Murray State University
College of Business and Public Affairs
Department of Journalism and Mass Communications
JMC 648   3 Credit Hours
II. Catalog Description: Basic principles of markets and economics and how they apply to media industries.  Topics include ownership, convergence, regulation, market forces, and technological forces.

III. Purpose: To understand the economic activities of companies that own media outlets and related businesses and how forces such as emerging technologies, government regulations, and the globalization of markets and capital are affecting those companies..

IV. Course Objectives:  To complete this course, each student is expected to learn:
  a. the basic principles of economics and markets and how they apply to media industries;

b. the structures, dynamics, and leaders of the various media industries; and

c. how to evaluate large and small companies within these industries.

V. Content Outline: Attached below

VI. Instructional Activities: This class depends laregly on the effort that you put into it. Because we do not meet in one place at one time. We must communicate with each other electronically and frequently. I encourage and rewrad active participation.  The material is divided into three sections.  The first is an examination of traditional media businesses.  The second section concentrates on media businesses that emerged in the twentieth century.  The third section deals with the impact of technological and economic convergence and of globalization on contemporary media economics.  

Examination 1 - 300 points -- The first examination covers the media industries discussed in the first section of the reading and class material.  This is an essay or a case study analysis.
Examination 2 - 300 points -- The second examination is a summary of all material during the semester.  It is an essay with a question similar to the one used in the Graduate Comprehensive Examination in Media Economics.
Discussion Forum - 400 points -- This is an ongoing process. I post some questions about the material each week. In turn, you respond to my questions and to the postings of the other students.Your weekly participation is worth 100 points total.  In addition, each student conducts research on a company with major investments in one or more media industries.  Based on that research and other assigned reading, each student participates in a series of online discussions on current issues in media economics. Your participation here is worth 300 points.

Click here for details of the Company Reports and Responses.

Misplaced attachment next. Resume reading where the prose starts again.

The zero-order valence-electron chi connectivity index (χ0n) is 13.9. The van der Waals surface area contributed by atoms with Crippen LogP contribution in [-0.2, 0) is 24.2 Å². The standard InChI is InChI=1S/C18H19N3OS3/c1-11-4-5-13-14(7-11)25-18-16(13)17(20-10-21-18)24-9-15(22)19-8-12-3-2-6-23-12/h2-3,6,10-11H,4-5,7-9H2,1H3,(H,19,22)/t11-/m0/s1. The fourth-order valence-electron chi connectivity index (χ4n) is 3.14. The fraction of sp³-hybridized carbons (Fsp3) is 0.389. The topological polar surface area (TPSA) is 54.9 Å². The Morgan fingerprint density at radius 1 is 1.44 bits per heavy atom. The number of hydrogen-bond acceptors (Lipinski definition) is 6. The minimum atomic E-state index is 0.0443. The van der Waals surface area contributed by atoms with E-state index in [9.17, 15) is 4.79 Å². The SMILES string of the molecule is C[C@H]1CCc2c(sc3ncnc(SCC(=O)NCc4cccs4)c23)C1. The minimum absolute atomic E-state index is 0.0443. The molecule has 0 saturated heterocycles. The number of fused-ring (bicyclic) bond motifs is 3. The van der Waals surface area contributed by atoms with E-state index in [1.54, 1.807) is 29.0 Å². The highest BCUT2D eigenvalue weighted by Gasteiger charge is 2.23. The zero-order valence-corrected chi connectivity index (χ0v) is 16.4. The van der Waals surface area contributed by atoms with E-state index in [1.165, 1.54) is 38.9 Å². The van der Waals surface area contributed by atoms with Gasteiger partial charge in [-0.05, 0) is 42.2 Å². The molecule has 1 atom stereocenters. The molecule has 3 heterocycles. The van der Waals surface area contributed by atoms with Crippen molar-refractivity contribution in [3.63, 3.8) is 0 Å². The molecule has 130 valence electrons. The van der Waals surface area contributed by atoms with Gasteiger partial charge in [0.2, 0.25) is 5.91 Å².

The minimum time commitment to achieve a good grade in this class is nine hours per week plus an additional 30 hours during the semester working on exams, research, projects, and presentations. 

VIII. Resources: Click here for a list of valuable links. 

IX. Grading Procedure: All written assignments must be turned in during class on the date due in order to receive credit. All assignments must be typed neatly and proofed to be acceptable. I reserve the right not to evaluate any assignment that does not look professional.

The final grade is based on a maximum of 1,000 points as follows:

900 - 1,000 = "A"

800 - 899 = "B"

700 - 799 = "C"

600 - 699 = "D"

Below 600 = "E"  
X. Attendance Policy: Because this is an online class, there is no attendance policy per se. Every student. however, is expected to  read the text and other assigned articles, to investigate all limked and online resources and to participate actively in all online discussions and interactive assignememts.

XI. Text and References: The Media and Entertainment Industries, Albert Greco; handouts, periodicals, and corporate annual reports.

XII. Academic Honesty: Cheating, plagiarism (submitting another person's material as one's own), or doing work for another person which will receive academic credit are all impermissible. This includes the use of unauthorized books, notebooks, or other sources in order to secure or give help during an examination, the unauthorized copying of examinations, assignments, reports, or term papers, or the presentation of unacknowledged material as if it were the student's own work. Disciplinary action may be taken beyond the academic discipline administered by the faculty member who teaches the course in which the cheating took place. Note: Faculty reserve the right to invalidate any examination or other evaluative measures if substantial evidence exists that the integrity of the examination has been compromised. 

XIII. Prerequisites:  Graduate Student status

                    WEEK 8   3/12 - 3/18 CABLE AND SATELLITE TELEVISION, CH 8               

                     -- SPRING BREAK --